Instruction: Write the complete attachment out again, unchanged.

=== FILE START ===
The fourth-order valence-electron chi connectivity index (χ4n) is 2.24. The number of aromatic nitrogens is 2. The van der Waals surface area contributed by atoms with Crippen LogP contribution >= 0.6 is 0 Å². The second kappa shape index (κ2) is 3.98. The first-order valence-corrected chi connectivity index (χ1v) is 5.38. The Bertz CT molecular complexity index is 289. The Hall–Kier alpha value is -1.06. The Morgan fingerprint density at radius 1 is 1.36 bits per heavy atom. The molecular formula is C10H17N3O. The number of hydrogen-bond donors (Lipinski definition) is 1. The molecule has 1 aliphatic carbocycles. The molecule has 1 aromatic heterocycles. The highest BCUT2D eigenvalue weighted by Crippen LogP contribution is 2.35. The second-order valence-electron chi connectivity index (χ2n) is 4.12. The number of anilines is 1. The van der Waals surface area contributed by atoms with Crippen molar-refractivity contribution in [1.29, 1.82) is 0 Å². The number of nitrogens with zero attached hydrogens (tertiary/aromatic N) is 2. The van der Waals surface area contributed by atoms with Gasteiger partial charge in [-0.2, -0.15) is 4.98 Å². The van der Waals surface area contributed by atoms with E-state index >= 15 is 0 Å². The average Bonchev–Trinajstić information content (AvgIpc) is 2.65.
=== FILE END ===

The fourth-order valence-electron chi connectivity index (χ4n) is 2.24. The number of aromatic nitrogens is 2. The van der Waals surface area contributed by atoms with Crippen LogP contribution >= 0.6 is 0 Å². The second kappa shape index (κ2) is 3.98. The first-order valence-corrected chi connectivity index (χ1v) is 5.38. The Bertz CT molecular complexity index is 289. The Hall–Kier alpha value is -1.06. The Morgan fingerprint density at radius 1 is 1.36 bits per heavy atom. The molecular formula is C10H17N3O. The number of hydrogen-bond donors (Lipinski definition) is 1. The molecule has 1 aliphatic carbocycles. The molecule has 1 aromatic heterocycles. The highest BCUT2D eigenvalue weighted by Crippen LogP contribution is 2.35. The second-order valence-electron chi connectivity index (χ2n) is 4.12. The number of anilines is 1. The van der Waals surface area contributed by atoms with Crippen molar-refractivity contribution in [1.29, 1.82) is 0 Å². The number of nitrogens with zero attached hydrogens (tertiary/aromatic N) is 2. The van der Waals surface area contributed by atoms with Gasteiger partial charge in [-0.2, -0.15) is 4.98 Å². The van der Waals surface area contributed by atoms with E-state index >= 15 is 0 Å². The average Bonchev–Trinajstić information content (AvgIpc) is 2.65.